In order to understand protein-protein interactions, researchers face the challenge of parsing out the actual physical interfaces at which they occur — and not all proteins behave according to the rules. Jeffrey Skolnick, director of the Center for the Study of Systems Biology at the Georgia Institute of Technology, and his colleagues are studying "promiscuous" proteins — those that misbehave and bind to many other proteins in addition to their intended targets.

Get the full story with
GenomeWeb Premium

Only $95 for the
first 90 days*

A trial upgrade to GenomeWeb Premium gives you full site access, interest-based email alerts, access to archives, and more. Never miss another important industry story.

Try GenomeWeb Premium now.

Already a GenomeWeb Premium member? Login Now.
Or, See if your institution qualifies for premium access.

*Before your trial expires, we’ll put together a custom quote with your long-term premium options.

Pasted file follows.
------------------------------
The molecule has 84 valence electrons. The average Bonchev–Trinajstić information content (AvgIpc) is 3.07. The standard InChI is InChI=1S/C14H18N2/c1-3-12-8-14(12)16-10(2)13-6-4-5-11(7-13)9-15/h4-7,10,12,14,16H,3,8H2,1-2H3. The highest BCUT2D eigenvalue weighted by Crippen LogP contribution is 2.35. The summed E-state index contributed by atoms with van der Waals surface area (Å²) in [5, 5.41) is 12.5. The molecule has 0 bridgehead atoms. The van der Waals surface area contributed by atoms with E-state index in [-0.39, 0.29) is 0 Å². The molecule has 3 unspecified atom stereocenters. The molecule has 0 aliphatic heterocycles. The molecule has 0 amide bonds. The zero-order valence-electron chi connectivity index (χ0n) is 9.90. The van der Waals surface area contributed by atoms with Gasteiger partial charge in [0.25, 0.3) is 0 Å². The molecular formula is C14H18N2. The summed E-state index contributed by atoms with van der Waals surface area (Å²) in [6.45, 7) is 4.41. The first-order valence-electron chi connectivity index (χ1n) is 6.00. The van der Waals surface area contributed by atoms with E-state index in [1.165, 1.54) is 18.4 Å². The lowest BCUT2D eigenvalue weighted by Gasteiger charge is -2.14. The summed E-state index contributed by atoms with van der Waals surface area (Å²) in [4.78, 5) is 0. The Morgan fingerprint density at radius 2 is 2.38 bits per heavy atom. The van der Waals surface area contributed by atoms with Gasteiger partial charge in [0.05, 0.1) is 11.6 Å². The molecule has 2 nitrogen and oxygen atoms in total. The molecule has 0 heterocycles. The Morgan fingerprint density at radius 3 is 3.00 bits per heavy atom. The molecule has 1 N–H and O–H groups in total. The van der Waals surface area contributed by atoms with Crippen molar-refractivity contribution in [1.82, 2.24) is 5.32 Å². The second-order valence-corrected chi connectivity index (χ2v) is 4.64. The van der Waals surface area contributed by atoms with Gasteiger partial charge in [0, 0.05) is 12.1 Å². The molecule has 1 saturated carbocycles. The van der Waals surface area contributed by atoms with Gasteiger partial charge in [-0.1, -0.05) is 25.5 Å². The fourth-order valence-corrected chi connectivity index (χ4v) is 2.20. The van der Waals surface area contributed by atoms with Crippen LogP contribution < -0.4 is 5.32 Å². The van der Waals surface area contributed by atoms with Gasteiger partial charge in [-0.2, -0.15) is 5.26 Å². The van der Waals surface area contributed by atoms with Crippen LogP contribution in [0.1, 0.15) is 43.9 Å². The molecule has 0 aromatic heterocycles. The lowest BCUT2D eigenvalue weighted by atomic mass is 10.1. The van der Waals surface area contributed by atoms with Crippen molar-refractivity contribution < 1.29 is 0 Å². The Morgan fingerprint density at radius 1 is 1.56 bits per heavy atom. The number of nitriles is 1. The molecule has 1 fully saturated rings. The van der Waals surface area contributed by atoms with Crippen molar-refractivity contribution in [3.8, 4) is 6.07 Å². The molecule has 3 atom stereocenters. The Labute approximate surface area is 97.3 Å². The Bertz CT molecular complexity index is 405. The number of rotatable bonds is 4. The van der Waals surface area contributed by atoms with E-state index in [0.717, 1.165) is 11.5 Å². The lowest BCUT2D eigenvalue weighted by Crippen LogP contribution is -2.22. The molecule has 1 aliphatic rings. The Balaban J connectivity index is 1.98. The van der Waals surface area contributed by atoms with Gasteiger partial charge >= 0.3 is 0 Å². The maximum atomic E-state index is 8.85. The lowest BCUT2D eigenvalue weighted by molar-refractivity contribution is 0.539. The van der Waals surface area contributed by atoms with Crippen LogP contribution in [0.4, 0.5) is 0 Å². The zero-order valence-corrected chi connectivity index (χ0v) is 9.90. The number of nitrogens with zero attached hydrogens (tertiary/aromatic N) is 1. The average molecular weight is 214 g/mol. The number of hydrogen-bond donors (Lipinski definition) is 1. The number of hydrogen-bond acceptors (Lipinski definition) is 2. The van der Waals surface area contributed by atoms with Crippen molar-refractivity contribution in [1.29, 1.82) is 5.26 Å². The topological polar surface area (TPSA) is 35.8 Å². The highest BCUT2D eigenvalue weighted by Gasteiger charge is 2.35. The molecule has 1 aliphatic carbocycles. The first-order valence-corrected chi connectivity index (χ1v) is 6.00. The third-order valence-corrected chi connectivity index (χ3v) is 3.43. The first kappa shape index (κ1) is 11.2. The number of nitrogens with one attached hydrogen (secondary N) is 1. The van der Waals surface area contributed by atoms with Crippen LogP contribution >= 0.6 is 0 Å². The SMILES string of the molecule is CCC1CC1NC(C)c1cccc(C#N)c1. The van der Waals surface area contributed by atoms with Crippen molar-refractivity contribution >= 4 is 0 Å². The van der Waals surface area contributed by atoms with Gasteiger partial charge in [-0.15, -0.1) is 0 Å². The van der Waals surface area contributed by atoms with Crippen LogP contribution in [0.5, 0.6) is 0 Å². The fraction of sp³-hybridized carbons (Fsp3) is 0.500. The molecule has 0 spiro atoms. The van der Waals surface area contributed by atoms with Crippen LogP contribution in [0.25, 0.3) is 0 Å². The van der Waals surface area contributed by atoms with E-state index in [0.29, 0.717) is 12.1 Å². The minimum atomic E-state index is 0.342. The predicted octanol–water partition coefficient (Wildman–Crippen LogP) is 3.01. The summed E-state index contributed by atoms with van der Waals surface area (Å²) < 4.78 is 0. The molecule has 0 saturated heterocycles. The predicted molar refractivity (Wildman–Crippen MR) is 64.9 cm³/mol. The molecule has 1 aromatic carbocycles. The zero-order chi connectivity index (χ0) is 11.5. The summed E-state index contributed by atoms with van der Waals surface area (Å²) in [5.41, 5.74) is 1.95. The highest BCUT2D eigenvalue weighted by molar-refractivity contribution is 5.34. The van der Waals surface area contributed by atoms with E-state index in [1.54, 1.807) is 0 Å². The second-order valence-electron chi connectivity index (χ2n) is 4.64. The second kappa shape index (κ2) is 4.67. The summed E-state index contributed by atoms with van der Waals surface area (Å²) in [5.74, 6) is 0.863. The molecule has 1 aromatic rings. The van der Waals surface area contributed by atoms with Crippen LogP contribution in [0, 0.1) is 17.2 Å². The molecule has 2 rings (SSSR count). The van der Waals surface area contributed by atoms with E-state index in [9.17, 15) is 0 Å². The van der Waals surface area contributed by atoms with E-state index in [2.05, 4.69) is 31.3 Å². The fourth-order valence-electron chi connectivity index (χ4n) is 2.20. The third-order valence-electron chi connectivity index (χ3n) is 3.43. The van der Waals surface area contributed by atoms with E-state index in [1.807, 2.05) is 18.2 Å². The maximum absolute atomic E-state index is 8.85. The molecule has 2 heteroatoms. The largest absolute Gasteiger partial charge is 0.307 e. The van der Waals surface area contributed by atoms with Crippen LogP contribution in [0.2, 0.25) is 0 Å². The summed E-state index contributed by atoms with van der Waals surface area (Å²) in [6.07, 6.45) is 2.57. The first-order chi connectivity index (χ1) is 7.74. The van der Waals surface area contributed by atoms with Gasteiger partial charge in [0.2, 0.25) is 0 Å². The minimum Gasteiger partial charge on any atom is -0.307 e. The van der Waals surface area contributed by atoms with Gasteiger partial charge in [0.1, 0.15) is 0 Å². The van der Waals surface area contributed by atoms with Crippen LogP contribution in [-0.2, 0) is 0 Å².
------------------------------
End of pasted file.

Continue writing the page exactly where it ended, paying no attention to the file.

Not ready for premium?

Browse our free articles
You can still register for access to our free content.

In PNAS this week: epigenetic changes linked with high-altitude pulmonary edema, transcriptome profiling of maize leaf development, and more.

Stanford University researchers are studying top athletes to uncover genes linked to performance.

The UW's Wylie Burke and Dartmouth's Gilbert Welch argue that whole-genome testing may do more harm than good, and a related poll.

In PLOS this week: phylogenetic study of hepatitis E viruses in Swedish moose, recombination sites in the honeybee genome, and more.